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Re: MD5 collisions found - alternative?

On Tue, Aug 24, 2004 at 10:40:45PM +0200, Almut Behrens wrote:

> > for password schemes, it is important that the hash function used is 
> > one-way: if one knows the password, it must be very simple/easy to compute 
> > the hash of that password, but if someone obtained the hash of a password, 
> > it must be very difficult to find something, say z, so that hash(z) equals 
> > the hash of the password.
> but that's property 1 then (i.e. collision resistance), isn't it?

The one-way property of our hash function makes it difficult to
*compute* a valid hash input (password) for a given hash output
(password hash).  If it was not one-way, you could apply the inverse
of the hash function to the hash output to yield the hash input.

If it would be easy to find collisions, you could construct a *new*
hash input for a given hash output.

> And that's essentially what I was trying to point out, as I don't think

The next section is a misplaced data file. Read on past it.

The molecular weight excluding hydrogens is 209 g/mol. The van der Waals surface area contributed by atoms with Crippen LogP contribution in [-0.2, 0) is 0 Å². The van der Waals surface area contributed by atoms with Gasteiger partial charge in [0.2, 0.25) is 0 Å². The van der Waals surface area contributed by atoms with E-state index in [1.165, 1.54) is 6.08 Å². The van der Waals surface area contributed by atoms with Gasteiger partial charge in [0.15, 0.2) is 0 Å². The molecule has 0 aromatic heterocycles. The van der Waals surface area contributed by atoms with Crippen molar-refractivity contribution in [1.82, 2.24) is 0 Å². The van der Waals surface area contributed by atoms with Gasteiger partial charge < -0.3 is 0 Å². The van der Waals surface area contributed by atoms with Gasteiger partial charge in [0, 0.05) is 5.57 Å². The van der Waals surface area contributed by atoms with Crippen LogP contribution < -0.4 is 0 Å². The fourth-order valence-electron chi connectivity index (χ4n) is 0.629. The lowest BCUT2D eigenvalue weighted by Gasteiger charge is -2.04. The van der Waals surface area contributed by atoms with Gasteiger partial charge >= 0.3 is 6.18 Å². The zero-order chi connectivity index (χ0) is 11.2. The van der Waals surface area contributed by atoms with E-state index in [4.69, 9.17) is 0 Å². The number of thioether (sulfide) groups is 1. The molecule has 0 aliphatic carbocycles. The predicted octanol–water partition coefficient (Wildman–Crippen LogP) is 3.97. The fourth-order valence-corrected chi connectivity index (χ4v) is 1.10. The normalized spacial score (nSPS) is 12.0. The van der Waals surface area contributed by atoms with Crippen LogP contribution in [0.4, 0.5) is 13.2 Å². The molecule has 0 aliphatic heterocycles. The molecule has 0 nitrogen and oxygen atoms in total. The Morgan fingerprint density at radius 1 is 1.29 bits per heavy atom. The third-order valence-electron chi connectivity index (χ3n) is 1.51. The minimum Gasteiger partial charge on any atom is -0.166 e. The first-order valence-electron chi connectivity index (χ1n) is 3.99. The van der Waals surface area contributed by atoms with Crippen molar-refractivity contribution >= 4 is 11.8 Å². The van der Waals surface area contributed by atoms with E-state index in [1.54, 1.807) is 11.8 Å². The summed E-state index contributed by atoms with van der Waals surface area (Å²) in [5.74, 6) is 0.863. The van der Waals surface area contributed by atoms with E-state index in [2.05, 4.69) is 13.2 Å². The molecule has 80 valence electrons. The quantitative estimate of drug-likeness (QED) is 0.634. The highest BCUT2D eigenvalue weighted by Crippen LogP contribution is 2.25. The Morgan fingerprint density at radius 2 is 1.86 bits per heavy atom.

> that, WRT password verification, you'll ever need to know the original x.
> It's completely sufficient to find some other password y, z, or
> whatever, such that
>   hash(some_password) == stored_hash
> where the stored/given hash has originally been computed as hash(x).

You are right - you are referring to the finding of "some other
password[s]".  But if your hash function is pretty good in respect to
collision-resistance but is not one-way (being similar to a 1:1
mapping between hash input and hash output), you could simply apply
the inverse function to your hash output and are already done.


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